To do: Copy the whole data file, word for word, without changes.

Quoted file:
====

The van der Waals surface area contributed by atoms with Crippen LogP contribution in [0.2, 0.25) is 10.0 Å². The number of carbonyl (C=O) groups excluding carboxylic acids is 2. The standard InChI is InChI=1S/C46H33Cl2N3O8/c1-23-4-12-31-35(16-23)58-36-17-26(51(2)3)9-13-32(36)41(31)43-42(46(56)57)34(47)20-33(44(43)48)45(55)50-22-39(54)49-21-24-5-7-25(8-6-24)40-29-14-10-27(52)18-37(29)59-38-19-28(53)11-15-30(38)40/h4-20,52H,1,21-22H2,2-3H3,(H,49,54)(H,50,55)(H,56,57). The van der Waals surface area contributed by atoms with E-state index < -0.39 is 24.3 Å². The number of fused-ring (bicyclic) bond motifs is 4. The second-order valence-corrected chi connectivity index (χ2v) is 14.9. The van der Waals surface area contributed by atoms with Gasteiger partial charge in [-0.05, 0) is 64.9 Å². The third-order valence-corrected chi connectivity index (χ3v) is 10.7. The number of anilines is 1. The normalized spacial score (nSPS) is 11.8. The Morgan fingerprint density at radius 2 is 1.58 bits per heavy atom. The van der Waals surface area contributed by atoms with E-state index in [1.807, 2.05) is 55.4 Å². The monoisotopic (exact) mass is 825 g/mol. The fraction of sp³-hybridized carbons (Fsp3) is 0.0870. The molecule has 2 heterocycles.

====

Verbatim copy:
The van der Waals surface area contributed by atoms with Crippen LogP contribution in [0.2, 0.25) is 10.0 Å². The number of carbonyl (C=O) groups excluding carboxylic acids is 2. The standard InChI is InChI=1S/C46H33Cl2N3O8/c1-23-4-12-31-35(16-23)58-36-17-26(51(2)3)9-13-32(36)41(31)43-42(46(56)57)34(47)20-33(44(43)48)45(55)50-22-39(54)49-21-24-5-7-25(8-6-24)40-29-14-10-27(52)18-37(29)59-38-19-28(53)11-15-30(38)40/h4-20,52H,1,21-22H2,2-3H3,(H,49,54)(H,50,55)(H,56,57). The van der Waals surface area contributed by atoms with E-state index < -0.39 is 24.3 Å². The number of fused-ring (bicyclic) bond motifs is 4. The second-order valence-corrected chi connectivity index (χ2v) is 14.9. The van der Waals surface area contributed by atoms with Gasteiger partial charge in [-0.05, 0) is 64.9 Å². The third-order valence-corrected chi connectivity index (χ3v) is 10.7. The number of anilines is 1. The normalized spacial score (nSPS) is 11.8. The Morgan fingerprint density at radius 2 is 1.58 bits per heavy atom. The van der Waals surface area contributed by atoms with E-state index in [1.807, 2.05) is 55.4 Å². The monoisotopic (exact) mass is 825 g/mol. The fraction of sp³-hybridized carbons (Fsp3) is 0.0870. The molecule has 2 heterocycles.